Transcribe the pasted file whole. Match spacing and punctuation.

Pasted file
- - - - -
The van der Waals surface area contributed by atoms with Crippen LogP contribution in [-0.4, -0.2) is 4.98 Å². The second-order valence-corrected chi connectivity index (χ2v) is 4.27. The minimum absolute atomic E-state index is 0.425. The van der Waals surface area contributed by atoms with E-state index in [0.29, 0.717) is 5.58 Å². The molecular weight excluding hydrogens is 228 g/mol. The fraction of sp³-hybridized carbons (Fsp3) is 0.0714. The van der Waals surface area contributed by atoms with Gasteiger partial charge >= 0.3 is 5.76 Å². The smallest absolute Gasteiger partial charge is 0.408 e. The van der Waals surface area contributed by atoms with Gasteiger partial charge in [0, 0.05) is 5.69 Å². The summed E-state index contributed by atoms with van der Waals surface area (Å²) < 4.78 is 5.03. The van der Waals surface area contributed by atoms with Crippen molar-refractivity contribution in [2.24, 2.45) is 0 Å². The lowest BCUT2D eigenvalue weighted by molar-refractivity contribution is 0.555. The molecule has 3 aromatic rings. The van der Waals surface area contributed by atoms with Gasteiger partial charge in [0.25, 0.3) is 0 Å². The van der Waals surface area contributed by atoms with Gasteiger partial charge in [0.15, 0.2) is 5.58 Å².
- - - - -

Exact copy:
The van der Waals surface area contributed by atoms with Crippen LogP contribution in [-0.4, -0.2) is 4.98 Å². The second-order valence-corrected chi connectivity index (χ2v) is 4.27. The minimum absolute atomic E-state index is 0.425. The van der Waals surface area contributed by atoms with E-state index in [0.29, 0.717) is 5.58 Å². The molecular weight excluding hydrogens is 228 g/mol. The fraction of sp³-hybridized carbons (Fsp3) is 0.0714. The van der Waals surface area contributed by atoms with Gasteiger partial charge >= 0.3 is 5.76 Å². The smallest absolute Gasteiger partial charge is 0.408 e. The van der Waals surface area contributed by atoms with Gasteiger partial charge in [0, 0.05) is 5.69 Å². The summed E-state index contributed by atoms with van der Waals surface area (Å²) < 4.78 is 5.03. The van der Waals surface area contributed by atoms with Crippen molar-refractivity contribution in [2.24, 2.45) is 0 Å². The lowest BCUT2D eigenvalue weighted by molar-refractivity contribution is 0.555. The molecule has 3 aromatic rings. The van der Waals surface area contributed by atoms with Gasteiger partial charge in [0.25, 0.3) is 0 Å². The van der Waals surface area contributed by atoms with Gasteiger partial charge in [0.15, 0.2) is 5.58 Å².